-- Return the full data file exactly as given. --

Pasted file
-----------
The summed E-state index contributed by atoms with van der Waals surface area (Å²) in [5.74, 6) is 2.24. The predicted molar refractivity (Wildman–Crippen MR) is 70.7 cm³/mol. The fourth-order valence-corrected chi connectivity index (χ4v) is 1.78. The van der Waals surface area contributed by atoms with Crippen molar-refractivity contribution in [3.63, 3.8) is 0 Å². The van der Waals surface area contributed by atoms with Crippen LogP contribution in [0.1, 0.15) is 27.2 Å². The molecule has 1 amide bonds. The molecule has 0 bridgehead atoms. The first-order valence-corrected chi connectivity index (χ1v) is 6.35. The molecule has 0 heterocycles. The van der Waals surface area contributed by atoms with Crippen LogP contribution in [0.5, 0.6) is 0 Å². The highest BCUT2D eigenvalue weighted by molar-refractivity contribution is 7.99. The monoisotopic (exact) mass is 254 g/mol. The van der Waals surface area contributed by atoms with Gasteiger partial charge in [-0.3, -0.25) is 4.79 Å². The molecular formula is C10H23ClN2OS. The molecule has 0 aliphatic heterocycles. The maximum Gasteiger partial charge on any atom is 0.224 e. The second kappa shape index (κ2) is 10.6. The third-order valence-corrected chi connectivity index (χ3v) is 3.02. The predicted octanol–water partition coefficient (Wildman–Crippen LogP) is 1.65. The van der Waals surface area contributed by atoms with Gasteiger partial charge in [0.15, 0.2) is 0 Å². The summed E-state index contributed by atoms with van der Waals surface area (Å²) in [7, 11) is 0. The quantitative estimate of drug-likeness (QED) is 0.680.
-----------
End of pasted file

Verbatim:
The summed E-state index contributed by atoms with van der Waals surface area (Å²) in [5.74, 6) is 2.24. The predicted molar refractivity (Wildman–Crippen MR) is 70.7 cm³/mol. The fourth-order valence-corrected chi connectivity index (χ4v) is 1.78. The van der Waals surface area contributed by atoms with Crippen molar-refractivity contribution in [3.63, 3.8) is 0 Å². The van der Waals surface area contributed by atoms with Crippen LogP contribution in [0.1, 0.15) is 27.2 Å². The molecule has 1 amide bonds. The molecule has 0 bridgehead atoms. The first-order valence-corrected chi connectivity index (χ1v) is 6.35. The molecule has 0 heterocycles. The van der Waals surface area contributed by atoms with Crippen LogP contribution in [0.5, 0.6) is 0 Å². The highest BCUT2D eigenvalue weighted by molar-refractivity contribution is 7.99. The monoisotopic (exact) mass is 254 g/mol. The van der Waals surface area contributed by atoms with Gasteiger partial charge in [-0.3, -0.25) is 4.79 Å². The molecular formula is C10H23ClN2OS. The molecule has 0 aliphatic heterocycles. The maximum Gasteiger partial charge on any atom is 0.224 e. The second kappa shape index (κ2) is 10.6. The third-order valence-corrected chi connectivity index (χ3v) is 3.02. The predicted octanol–water partition coefficient (Wildman–Crippen LogP) is 1.65. The van der Waals surface area contributed by atoms with Gasteiger partial charge in [0.15, 0.2) is 0 Å². The summed E-state index contributed by atoms with van der Waals surface area (Å²) in [7, 11) is 0. The quantitative estimate of drug-likeness (QED) is 0.680.